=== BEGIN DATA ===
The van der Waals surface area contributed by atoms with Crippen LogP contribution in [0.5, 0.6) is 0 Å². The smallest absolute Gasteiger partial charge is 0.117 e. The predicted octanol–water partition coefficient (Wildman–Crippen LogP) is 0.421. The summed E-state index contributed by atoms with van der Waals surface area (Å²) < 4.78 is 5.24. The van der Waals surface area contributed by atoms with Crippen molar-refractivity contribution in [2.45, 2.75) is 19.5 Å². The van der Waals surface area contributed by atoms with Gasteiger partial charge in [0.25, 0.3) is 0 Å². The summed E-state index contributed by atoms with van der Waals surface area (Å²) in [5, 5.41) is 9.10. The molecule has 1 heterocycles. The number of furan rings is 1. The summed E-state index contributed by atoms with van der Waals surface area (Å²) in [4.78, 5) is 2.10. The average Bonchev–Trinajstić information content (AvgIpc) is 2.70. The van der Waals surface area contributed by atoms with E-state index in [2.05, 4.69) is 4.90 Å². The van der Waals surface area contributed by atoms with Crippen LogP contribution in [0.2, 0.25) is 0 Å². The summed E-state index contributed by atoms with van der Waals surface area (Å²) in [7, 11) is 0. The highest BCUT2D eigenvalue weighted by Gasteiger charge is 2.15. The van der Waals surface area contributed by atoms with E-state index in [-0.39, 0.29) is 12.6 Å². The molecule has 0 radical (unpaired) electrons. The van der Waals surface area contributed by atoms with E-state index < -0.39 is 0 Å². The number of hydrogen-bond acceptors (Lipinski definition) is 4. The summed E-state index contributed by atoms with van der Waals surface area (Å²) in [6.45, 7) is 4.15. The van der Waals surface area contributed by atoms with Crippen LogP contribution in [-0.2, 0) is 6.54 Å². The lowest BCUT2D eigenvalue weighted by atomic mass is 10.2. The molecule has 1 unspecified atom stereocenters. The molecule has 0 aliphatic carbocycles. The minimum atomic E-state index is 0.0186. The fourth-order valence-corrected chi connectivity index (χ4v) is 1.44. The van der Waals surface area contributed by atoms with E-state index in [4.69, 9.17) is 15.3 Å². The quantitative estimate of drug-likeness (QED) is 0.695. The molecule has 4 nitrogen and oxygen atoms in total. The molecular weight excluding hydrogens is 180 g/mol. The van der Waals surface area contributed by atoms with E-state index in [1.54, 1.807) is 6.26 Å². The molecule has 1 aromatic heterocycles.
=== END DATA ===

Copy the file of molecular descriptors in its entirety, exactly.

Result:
The van der Waals surface area contributed by atoms with Crippen LogP contribution in [0.5, 0.6) is 0 Å². The smallest absolute Gasteiger partial charge is 0.117 e. The predicted octanol–water partition coefficient (Wildman–Crippen LogP) is 0.421. The summed E-state index contributed by atoms with van der Waals surface area (Å²) < 4.78 is 5.24. The van der Waals surface area contributed by atoms with Crippen molar-refractivity contribution in [2.45, 2.75) is 19.5 Å². The van der Waals surface area contributed by atoms with Gasteiger partial charge in [0.25, 0.3) is 0 Å². The summed E-state index contributed by atoms with van der Waals surface area (Å²) in [5, 5.41) is 9.10. The molecule has 1 heterocycles. The number of furan rings is 1. The summed E-state index contributed by atoms with van der Waals surface area (Å²) in [4.78, 5) is 2.10. The average Bonchev–Trinajstić information content (AvgIpc) is 2.70. The van der Waals surface area contributed by atoms with E-state index in [2.05, 4.69) is 4.90 Å². The van der Waals surface area contributed by atoms with Crippen LogP contribution in [0.2, 0.25) is 0 Å². The summed E-state index contributed by atoms with van der Waals surface area (Å²) in [7, 11) is 0. The highest BCUT2D eigenvalue weighted by Gasteiger charge is 2.15. The van der Waals surface area contributed by atoms with E-state index in [-0.39, 0.29) is 12.6 Å². The molecule has 0 radical (unpaired) electrons. The van der Waals surface area contributed by atoms with E-state index < -0.39 is 0 Å². The number of hydrogen-bond acceptors (Lipinski definition) is 4. The summed E-state index contributed by atoms with van der Waals surface area (Å²) in [6.45, 7) is 4.15. The van der Waals surface area contributed by atoms with Crippen LogP contribution in [-0.2, 0) is 6.54 Å². The lowest BCUT2D eigenvalue weighted by atomic mass is 10.2. The molecule has 1 unspecified atom stereocenters. The molecule has 0 aliphatic carbocycles. The minimum atomic E-state index is 0.0186. The fourth-order valence-corrected chi connectivity index (χ4v) is 1.44. The van der Waals surface area contributed by atoms with E-state index in [4.69, 9.17) is 15.3 Å². The quantitative estimate of drug-likeness (QED) is 0.695. The molecule has 4 nitrogen and oxygen atoms in total. The molecular weight excluding hydrogens is 180 g/mol. The van der Waals surface area contributed by atoms with E-state index in [1.54, 1.807) is 6.26 Å². The molecule has 1 aromatic heterocycles.